if (DateTime::Now > lastrun + TimeSpan(0,interval,0)) {     lastrun = DateTime::Now;     for (int i = 0; i < URLs->Length; i++)     {         try         {             Net::WebRequest* req = Net::WebRequest::Create(URLs[i]);             req->Method = "HEAD";             Net::WebResponse* resp = req->GetResponse();         }         catch (...)         {             //couldn't reach server - notify someone         }     } } Threading::Thread::Sleep(loopsleep); 

This code determines whether it's time to check URLs, and if it is, it sets lastrun and then goes through all the URLs in the array. Notice that the array, declared with square brackets just like an old-style C++ array, has a property called Length that can be used to set up this loop. The WebRequest class is used to get the headers only by setting the Method to HEAD . This saves time, because there's no need to read the entire page returned from the server; you just want to confirm there's a page to return.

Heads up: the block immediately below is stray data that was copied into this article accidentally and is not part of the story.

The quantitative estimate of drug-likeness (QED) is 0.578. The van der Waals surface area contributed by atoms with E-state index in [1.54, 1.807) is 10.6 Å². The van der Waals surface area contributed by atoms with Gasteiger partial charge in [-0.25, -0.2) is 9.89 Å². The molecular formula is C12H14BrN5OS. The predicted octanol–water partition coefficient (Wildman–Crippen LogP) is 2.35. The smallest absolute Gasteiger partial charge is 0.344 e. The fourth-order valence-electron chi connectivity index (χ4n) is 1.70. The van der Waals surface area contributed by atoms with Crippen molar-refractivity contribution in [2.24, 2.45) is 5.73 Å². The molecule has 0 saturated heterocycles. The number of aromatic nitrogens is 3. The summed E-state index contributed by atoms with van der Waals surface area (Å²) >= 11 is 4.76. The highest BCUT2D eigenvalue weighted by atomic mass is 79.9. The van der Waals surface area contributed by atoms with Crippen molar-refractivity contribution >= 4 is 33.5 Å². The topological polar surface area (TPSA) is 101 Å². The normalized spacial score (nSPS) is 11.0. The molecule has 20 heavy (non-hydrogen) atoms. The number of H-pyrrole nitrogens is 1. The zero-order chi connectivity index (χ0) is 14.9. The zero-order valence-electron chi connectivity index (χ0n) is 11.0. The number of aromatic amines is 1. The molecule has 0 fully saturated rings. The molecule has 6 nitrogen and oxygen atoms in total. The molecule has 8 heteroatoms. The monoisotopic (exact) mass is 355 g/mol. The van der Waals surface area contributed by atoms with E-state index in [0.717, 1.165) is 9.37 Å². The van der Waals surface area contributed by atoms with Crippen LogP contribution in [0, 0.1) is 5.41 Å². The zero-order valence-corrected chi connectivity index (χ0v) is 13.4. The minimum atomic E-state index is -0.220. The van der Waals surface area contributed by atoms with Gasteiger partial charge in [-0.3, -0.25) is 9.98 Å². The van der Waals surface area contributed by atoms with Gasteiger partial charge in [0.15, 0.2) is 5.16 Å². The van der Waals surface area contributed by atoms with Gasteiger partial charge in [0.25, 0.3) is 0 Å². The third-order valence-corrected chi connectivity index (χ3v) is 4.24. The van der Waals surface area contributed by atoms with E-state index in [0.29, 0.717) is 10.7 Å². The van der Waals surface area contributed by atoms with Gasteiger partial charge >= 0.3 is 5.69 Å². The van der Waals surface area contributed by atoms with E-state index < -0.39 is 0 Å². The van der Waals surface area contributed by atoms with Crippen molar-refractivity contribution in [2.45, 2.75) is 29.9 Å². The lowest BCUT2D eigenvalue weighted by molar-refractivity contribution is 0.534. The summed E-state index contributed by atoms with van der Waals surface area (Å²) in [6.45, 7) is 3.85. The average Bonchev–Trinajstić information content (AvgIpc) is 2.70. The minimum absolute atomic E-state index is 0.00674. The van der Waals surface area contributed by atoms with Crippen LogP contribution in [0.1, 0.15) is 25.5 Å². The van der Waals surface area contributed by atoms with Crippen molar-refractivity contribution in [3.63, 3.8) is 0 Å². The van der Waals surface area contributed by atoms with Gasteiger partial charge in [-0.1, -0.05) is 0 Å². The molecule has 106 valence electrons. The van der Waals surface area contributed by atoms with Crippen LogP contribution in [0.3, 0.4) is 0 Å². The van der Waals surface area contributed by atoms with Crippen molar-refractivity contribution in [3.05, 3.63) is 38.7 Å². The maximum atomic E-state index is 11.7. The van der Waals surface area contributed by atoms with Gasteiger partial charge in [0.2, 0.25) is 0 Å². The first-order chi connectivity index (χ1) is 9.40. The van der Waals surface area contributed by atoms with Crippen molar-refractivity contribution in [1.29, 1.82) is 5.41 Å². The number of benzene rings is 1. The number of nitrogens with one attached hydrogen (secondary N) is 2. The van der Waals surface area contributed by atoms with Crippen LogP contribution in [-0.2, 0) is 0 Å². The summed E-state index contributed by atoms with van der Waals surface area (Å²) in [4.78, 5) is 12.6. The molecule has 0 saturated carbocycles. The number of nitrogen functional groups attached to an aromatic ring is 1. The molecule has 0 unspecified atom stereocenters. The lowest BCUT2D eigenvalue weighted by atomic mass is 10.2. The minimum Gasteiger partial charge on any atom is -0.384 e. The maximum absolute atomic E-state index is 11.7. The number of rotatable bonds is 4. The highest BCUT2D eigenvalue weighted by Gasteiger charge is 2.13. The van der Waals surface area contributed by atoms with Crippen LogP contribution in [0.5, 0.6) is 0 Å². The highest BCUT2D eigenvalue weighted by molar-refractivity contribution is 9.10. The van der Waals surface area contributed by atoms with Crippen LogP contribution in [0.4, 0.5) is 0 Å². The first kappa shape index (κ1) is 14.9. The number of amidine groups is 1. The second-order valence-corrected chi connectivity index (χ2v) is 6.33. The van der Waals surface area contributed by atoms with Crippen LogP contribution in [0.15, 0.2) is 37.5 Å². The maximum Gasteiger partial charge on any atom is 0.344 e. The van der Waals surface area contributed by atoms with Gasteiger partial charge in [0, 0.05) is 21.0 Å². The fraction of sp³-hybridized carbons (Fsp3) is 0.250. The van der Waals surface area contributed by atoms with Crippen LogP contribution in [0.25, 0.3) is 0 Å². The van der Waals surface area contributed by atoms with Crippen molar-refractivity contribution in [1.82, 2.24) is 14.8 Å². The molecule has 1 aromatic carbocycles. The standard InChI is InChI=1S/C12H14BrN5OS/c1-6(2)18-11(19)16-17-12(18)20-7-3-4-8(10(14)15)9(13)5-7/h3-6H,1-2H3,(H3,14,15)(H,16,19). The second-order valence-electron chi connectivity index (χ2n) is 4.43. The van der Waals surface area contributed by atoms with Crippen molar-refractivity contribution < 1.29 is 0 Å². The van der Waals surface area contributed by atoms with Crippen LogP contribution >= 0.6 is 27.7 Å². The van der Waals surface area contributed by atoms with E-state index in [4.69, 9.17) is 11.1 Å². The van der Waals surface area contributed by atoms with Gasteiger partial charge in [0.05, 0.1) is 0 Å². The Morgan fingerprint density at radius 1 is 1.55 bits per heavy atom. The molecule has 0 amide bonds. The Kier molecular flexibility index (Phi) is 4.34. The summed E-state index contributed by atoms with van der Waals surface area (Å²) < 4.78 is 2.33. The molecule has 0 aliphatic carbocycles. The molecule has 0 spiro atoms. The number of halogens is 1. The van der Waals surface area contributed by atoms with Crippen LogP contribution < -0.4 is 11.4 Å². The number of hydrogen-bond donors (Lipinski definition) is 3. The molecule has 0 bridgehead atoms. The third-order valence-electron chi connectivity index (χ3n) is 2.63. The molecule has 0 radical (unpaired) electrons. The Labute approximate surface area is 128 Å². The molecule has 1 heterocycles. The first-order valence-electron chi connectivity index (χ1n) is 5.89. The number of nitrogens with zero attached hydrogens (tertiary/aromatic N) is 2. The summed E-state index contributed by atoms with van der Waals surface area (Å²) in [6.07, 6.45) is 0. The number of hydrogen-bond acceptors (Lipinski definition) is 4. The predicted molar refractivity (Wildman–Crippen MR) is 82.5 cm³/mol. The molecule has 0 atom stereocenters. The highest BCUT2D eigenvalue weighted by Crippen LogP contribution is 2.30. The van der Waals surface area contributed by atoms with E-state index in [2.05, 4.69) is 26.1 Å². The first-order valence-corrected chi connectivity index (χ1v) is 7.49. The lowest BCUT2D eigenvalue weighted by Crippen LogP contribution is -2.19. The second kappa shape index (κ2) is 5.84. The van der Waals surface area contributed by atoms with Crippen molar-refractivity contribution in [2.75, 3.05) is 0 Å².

If this service was a link-checker, it might be interested in whether the Web server returned a page for that URL, or a 404 error, or some other kind of response. But this service is simply confirming that the server exists and responds. If the server doesn't exist, the GetResponse() method throws an exception, which this code catches and uses as the trigger to notify the administrator that one of the monitored Web sites is down.

Sending Email

The SmtpMail class in the System::Web::Mail namespace represents a mail message. The simplest way to use it is with the static Send() method, which takes four string parameters: